portion of the artwork for Jay Carson's poem

Jay Carson

Suppose that God is unsure
and wants to know
how creation worked out.

Who better to ask than us?

I imagine a purgatory.
(Hey, this will be taxing and painful
work most suitable for the transgressive.)
There, the most discerning,
the critics among us,
will be met as we struggle
creakily out of the needles and pins
and hot pokers or whatever makes up our punishments.

Yes, He will be a He and with a white beard
so as not to shock us.
And will say, as at the exit
of a new amusement park,
something like:
How was it? How’d you like the ride?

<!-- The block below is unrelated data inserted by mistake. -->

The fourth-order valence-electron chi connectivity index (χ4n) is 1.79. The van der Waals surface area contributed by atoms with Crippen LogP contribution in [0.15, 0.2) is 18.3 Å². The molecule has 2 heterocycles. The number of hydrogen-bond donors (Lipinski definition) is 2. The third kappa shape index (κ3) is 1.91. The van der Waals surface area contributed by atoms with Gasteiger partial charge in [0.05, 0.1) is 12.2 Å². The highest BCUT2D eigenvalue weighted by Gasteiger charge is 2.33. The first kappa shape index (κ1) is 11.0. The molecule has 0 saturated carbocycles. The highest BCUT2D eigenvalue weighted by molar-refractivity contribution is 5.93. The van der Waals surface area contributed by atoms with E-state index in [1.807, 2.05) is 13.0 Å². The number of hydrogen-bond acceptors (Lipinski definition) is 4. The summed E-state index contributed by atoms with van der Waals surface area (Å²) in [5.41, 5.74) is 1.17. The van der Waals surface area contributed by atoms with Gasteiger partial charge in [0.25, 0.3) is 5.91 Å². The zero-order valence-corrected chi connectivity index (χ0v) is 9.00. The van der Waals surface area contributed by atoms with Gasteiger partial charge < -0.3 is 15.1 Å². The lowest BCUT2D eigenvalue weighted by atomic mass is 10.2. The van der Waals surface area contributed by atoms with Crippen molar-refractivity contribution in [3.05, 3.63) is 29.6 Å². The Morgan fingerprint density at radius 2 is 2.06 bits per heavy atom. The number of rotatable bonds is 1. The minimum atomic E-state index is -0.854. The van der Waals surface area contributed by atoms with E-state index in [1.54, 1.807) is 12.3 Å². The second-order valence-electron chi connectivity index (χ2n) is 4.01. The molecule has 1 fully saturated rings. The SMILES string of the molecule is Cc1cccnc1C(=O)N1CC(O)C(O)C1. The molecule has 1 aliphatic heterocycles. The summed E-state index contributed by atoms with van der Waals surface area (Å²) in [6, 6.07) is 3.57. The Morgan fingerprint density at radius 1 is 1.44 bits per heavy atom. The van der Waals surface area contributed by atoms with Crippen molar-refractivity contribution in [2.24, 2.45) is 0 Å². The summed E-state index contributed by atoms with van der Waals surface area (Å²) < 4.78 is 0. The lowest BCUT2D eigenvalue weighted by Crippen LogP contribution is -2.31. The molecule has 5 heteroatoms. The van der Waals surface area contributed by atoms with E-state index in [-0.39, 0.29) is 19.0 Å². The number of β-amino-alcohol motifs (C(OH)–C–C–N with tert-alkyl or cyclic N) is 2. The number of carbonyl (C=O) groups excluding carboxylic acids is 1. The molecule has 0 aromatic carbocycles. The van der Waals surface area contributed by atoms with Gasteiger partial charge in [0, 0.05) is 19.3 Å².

Would you take a minute

(rhetorical, because what else are we going to do?)
and fill out this brief survey? Which, of course, won’t
be brief because it was one long trip,
and, hello, we’re in eternity.

I’m afraid I don’t have time
to reproduce all my suggestions
for the whole survey here.
But some possible questions follow:

  1. You know, the usual demographic stuff:
    Where were you born/how long did you live?
    How mean was your mom or dad? Please circle which was meaner.

  2. On a scale of 1 to 22,000 with 17,650 being the best you humans could possibly appreciate, how would you rate your life?

  3. On the same scale, how do you rate Policy #1297 B, the so-called Nature Red in Tooth and Claw Policy? Note if you have had any personal experience with the policy. No metaphors, please.

  4. How’d you like the horse? Or the way I filigreed the fall breeze through those trees I think you call maple reds?

Return to Archive

FRiGG: A Magazine of Fiction and Poetry | Issue 46 | Fall 2015